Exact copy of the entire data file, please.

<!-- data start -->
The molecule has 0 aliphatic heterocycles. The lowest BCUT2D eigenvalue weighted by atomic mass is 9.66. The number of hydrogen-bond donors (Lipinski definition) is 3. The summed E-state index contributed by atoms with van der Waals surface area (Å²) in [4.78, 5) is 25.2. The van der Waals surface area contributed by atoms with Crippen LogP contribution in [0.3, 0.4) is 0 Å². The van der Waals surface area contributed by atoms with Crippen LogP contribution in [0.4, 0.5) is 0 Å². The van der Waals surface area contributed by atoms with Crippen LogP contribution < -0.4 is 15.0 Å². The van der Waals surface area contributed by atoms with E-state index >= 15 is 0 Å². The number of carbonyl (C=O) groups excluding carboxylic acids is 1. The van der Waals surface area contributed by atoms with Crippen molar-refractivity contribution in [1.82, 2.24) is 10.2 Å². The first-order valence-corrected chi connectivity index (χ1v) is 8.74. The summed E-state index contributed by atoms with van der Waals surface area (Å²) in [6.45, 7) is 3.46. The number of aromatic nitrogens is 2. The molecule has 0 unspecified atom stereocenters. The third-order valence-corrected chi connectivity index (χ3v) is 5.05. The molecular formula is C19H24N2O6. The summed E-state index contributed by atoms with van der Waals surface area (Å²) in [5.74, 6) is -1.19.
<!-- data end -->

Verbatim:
The molecule has 0 aliphatic heterocycles. The lowest BCUT2D eigenvalue weighted by atomic mass is 9.66. The number of hydrogen-bond donors (Lipinski definition) is 3. The summed E-state index contributed by atoms with van der Waals surface area (Å²) in [4.78, 5) is 25.2. The van der Waals surface area contributed by atoms with Crippen LogP contribution in [0.3, 0.4) is 0 Å². The van der Waals surface area contributed by atoms with Crippen LogP contribution in [0.4, 0.5) is 0 Å². The van der Waals surface area contributed by atoms with Crippen LogP contribution < -0.4 is 15.0 Å². The van der Waals surface area contributed by atoms with E-state index >= 15 is 0 Å². The number of carbonyl (C=O) groups excluding carboxylic acids is 1. The van der Waals surface area contributed by atoms with Crippen molar-refractivity contribution in [1.82, 2.24) is 10.2 Å². The first-order valence-corrected chi connectivity index (χ1v) is 8.74. The summed E-state index contributed by atoms with van der Waals surface area (Å²) in [6.45, 7) is 3.46. The number of aromatic nitrogens is 2. The molecule has 0 unspecified atom stereocenters. The third-order valence-corrected chi connectivity index (χ3v) is 5.05. The molecular formula is C19H24N2O6. The summed E-state index contributed by atoms with van der Waals surface area (Å²) in [5.74, 6) is -1.19.